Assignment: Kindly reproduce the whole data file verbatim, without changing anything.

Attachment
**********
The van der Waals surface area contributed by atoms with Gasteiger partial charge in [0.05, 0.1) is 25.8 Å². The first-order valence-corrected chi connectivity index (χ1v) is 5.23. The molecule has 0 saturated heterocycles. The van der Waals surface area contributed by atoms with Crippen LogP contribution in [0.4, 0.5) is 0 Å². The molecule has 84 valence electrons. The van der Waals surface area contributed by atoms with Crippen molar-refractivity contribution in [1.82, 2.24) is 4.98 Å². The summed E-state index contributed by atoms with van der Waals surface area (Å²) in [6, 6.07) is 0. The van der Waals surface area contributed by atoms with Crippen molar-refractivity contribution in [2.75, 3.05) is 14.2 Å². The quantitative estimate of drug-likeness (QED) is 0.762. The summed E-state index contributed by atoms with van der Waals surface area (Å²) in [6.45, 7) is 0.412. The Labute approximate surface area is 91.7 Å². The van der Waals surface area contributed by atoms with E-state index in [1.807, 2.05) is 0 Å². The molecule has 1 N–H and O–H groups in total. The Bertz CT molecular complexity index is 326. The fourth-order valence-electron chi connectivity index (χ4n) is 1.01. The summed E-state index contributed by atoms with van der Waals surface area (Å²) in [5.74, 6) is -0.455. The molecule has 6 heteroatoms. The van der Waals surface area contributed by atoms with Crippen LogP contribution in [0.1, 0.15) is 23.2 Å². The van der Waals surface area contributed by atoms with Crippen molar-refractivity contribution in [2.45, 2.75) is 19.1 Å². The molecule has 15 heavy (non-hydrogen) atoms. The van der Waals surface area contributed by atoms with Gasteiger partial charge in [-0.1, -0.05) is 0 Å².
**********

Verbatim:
The van der Waals surface area contributed by atoms with Gasteiger partial charge in [0.05, 0.1) is 25.8 Å². The first-order valence-corrected chi connectivity index (χ1v) is 5.23. The molecule has 0 saturated heterocycles. The van der Waals surface area contributed by atoms with Crippen LogP contribution in [0.4, 0.5) is 0 Å². The molecule has 84 valence electrons. The van der Waals surface area contributed by atoms with Crippen molar-refractivity contribution in [1.82, 2.24) is 4.98 Å². The summed E-state index contributed by atoms with van der Waals surface area (Å²) in [6, 6.07) is 0. The van der Waals surface area contributed by atoms with Crippen molar-refractivity contribution in [2.75, 3.05) is 14.2 Å². The quantitative estimate of drug-likeness (QED) is 0.762. The summed E-state index contributed by atoms with van der Waals surface area (Å²) in [6.45, 7) is 0.412. The Labute approximate surface area is 91.7 Å². The van der Waals surface area contributed by atoms with E-state index in [1.807, 2.05) is 0 Å². The molecule has 1 N–H and O–H groups in total. The Bertz CT molecular complexity index is 326. The fourth-order valence-electron chi connectivity index (χ4n) is 1.01. The summed E-state index contributed by atoms with van der Waals surface area (Å²) in [5.74, 6) is -0.455. The molecule has 6 heteroatoms. The van der Waals surface area contributed by atoms with Crippen LogP contribution in [0.1, 0.15) is 23.2 Å². The van der Waals surface area contributed by atoms with Crippen molar-refractivity contribution in [2.45, 2.75) is 19.1 Å². The molecule has 15 heavy (non-hydrogen) atoms. The van der Waals surface area contributed by atoms with Gasteiger partial charge in [-0.1, -0.05) is 0 Å².